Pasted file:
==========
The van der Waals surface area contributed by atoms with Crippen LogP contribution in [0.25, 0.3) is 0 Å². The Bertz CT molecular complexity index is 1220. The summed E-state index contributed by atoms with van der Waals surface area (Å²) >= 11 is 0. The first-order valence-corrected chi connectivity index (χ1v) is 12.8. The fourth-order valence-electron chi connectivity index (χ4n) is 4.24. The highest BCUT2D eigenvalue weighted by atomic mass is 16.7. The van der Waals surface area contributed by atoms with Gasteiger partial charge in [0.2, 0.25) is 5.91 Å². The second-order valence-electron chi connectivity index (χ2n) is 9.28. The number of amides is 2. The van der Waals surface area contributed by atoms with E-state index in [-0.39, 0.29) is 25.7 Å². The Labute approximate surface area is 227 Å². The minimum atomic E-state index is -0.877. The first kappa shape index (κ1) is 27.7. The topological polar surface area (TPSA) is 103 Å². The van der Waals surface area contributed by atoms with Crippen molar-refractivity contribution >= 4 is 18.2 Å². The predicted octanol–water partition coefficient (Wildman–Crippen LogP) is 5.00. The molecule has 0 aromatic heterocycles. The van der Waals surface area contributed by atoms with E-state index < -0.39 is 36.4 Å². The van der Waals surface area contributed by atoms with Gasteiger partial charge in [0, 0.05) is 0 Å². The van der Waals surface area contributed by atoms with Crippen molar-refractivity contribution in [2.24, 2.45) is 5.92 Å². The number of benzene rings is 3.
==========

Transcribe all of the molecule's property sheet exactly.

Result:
The van der Waals surface area contributed by atoms with Crippen LogP contribution in [0.25, 0.3) is 0 Å². The Bertz CT molecular complexity index is 1220. The summed E-state index contributed by atoms with van der Waals surface area (Å²) >= 11 is 0. The first-order valence-corrected chi connectivity index (χ1v) is 12.8. The fourth-order valence-electron chi connectivity index (χ4n) is 4.24. The highest BCUT2D eigenvalue weighted by atomic mass is 16.7. The van der Waals surface area contributed by atoms with Gasteiger partial charge in [0.2, 0.25) is 5.91 Å². The second-order valence-electron chi connectivity index (χ2n) is 9.28. The number of amides is 2. The van der Waals surface area contributed by atoms with E-state index in [-0.39, 0.29) is 25.7 Å². The Labute approximate surface area is 227 Å². The minimum atomic E-state index is -0.877. The first kappa shape index (κ1) is 27.7. The topological polar surface area (TPSA) is 103 Å². The van der Waals surface area contributed by atoms with Crippen molar-refractivity contribution >= 4 is 18.2 Å². The predicted octanol–water partition coefficient (Wildman–Crippen LogP) is 5.00. The molecule has 0 aromatic heterocycles. The van der Waals surface area contributed by atoms with E-state index < -0.39 is 36.4 Å². The van der Waals surface area contributed by atoms with Gasteiger partial charge in [0, 0.05) is 0 Å². The van der Waals surface area contributed by atoms with Crippen molar-refractivity contribution in [2.24, 2.45) is 5.92 Å². The number of benzene rings is 3.